Analysis Of Robinson Crusoe

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The book tells of a young man, Crusoe, who defies his parent’s wishes of him taking a career in law and instead embarks on a sea voyage in August of 1651.Despite his first journey being a wreck, he sets on yet another voyage that also ends in tragedy. He is captured by Sale Pirates and enslaved by a Moor. Luckily for him, after two years of slavery, he is rescued off the west coast of Africa by boy named Xury on a Portuguese ship that was heading to Brazil. He however betrays Xury and sells him out to the captain. In return, Crusoe is given a plantation as a reward.
On yet another expedition from Africa years later, Crusoe is caught in storm while out in the sea on an island near Orinoco River on the 30th Of September 1659.He is
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He rebels against his parent’s wish of him becoming a lawyer and opts for a life at sea. This decision however haunts him for most part of the book, showing how he had some bit of religious views or morals in him concerning obedience to parents. The author has also portrayed him to be persevering when he3 embarks on sea voyage after another despite all ending in tragedy or slavery. He also endured life without human contact for over two decades. He however is shown to be cold and insensitive for leaving his family for all those years. His cold behavior also comes out when he informs of his marriage and wife’s demise with much indifference towards the…show more content…
In Chapter twelve, the author tells us of a retreat centre that Crusoe builds in a valley he discovers while touring the island. Contrary to the first shelter he had built when he arrived at the island, this retreat centre was meant for relaxation. The author tries to show how much Crusoe’s attitude has changed towards the island since he arrived. In a place that was viewed to be of sadness and despair, there can now be leisure and enjoyment.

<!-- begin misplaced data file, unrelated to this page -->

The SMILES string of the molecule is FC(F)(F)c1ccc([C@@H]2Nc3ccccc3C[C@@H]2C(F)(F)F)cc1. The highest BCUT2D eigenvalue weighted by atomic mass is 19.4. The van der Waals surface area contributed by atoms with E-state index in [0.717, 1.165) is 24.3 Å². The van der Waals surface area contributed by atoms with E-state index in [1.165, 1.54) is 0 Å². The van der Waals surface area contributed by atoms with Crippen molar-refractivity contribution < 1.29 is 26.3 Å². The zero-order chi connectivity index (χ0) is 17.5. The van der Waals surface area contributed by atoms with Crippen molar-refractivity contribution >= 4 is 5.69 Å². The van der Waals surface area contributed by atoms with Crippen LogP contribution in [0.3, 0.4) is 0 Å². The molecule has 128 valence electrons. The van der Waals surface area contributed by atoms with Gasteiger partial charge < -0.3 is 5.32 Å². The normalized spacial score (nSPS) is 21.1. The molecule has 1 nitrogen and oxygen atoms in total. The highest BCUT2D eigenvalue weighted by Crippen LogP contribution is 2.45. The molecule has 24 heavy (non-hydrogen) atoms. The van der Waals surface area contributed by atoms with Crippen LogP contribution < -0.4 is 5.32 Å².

Robinson Crusoe is a story told with modesty, seriousness and religious application of events” (Defoe 7).The writer used the main character of the novel, Crusoe as the narrator. This has enabled the reader to really feel and relate with the situation since no emotion is lost in translation. The reader is also able to get the first hand view of the characters endeavors and struggles through the novel.
It however seems like the author really immortalized the character through the many ship wrecks and ordeals he survived, almost to a fictional level. He survives ship wreckages, slavery, cannibals and even fight with wolves. Not being in contact with human and society for over twenty eight years however is a far stretch for the author. He however goes to show that a man’s greatest prison is himself. Crusoe gets over the loneliness and solitude of living by himself and gets comfortable with the situation